What currencies were used before the euro?

Updated July 20, 2017

The Euro officially replaced a series of former national currencies in Europe in 2002, making the Euro the second most largely traded currency in the world, second only to the U.S. dollar. While some countries, such as the United Kingdom or Denmark, did not switch to the new currency, 27 other countries have, as of 2011, decided to adopt the Euro.

The Euro

In 2002, the Euro officially became the national currency of all countries participating in the European Economic and Monetary Union, or EMU, also sometimes called the Eurozone. During the first few months of 2002, European citizens and tourists in those countries were able to use both the old currency and the Euro at the same time. However, at the end of this transition period, the old currencies lost their transactional value and could only be exchanged against Euros by one of the participating countries' central banks.

Western Europe

In Western Europe, Portugal, Spain, France, Belgium, Ireland, The Netherlands, Italy, Greece, Germany, Luxembourg, Austria and Finland replaced their former national currencies with the Euro. The former currencies of those countries were, respectively, the Portuguese escudo, the Spanish peseta, the French franc, the Belgian franc, the Irish pound, the Dutch guilder, the Greek drachma, the Deutsche mark, the Luxembourg franc, the Austrian schilling and the Finnish mark.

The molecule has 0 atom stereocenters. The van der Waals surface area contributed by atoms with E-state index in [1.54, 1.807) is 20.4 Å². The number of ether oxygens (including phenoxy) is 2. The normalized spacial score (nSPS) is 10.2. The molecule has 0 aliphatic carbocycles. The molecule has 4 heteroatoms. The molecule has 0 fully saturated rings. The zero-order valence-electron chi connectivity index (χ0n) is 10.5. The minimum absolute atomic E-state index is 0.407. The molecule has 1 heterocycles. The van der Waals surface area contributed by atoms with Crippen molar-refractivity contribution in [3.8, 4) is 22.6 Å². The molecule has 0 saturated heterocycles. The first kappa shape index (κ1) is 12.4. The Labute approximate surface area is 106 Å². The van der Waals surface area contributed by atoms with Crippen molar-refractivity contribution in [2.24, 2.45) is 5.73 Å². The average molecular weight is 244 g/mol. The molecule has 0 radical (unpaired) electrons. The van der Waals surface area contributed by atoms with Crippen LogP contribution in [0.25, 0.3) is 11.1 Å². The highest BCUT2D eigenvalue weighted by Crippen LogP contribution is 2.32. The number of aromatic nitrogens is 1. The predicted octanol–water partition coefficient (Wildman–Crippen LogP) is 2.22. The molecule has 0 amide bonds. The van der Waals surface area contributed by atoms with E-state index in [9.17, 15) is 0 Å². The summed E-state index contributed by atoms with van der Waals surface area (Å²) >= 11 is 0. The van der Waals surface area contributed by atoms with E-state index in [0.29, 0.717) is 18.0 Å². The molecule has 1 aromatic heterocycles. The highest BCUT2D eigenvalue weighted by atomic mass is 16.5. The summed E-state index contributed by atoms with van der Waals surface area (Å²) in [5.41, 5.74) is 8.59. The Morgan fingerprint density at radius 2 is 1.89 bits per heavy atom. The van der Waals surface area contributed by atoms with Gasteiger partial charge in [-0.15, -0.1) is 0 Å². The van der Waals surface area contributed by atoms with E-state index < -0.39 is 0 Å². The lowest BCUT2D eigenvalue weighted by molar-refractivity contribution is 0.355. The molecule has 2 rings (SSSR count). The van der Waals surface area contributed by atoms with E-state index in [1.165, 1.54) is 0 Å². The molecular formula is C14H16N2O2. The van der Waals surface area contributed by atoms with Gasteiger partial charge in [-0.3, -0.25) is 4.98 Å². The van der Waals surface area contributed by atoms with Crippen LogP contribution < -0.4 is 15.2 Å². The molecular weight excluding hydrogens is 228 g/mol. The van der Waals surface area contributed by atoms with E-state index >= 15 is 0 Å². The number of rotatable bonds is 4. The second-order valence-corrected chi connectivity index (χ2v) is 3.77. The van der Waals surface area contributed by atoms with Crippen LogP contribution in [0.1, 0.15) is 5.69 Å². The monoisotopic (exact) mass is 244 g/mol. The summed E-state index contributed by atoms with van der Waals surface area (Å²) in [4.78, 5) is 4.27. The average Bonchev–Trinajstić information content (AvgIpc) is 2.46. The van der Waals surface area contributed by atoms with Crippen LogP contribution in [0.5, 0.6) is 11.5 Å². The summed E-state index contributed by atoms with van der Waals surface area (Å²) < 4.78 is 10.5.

Eastern Europe

The first Eastern European countries to join the Eurozone were Estonia, Lithuania, and Slovenia which all joined in 2004. Since then, Cyprus, Latvia, Malta and Slovakia have also adopted the single European currency. The former currencies of those Eastern European currencies were the Estonian kroon, the Lithuanian lita, the Slovenian tolar, the Cypriot pound, the Latvian lat, the Maltese lira and the Slovak koruna.

Monaco, San Marino and Vatican City

Monaco, San Marino and Vatican, while not members of the European Union or of the Eurozone, also decided to adopt the Euro for practical reasons due to their close proximity with countries using the new single currency. The former currency of Monaco was the Monégasque franc, while San Marino and Vatican used respectively the Sammarinese lira and the Vatican lira.

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About the Author

John Grossman has worked as a journalist and copy editor for various publications since 1985. In the 1980s, he was in charge of the entertainment section of the "Austin Chronicle" newspaper and has, since then, worked for other publications, including golf and fitness magazines. Grossman holds a Master of Journalism from the University of Texas.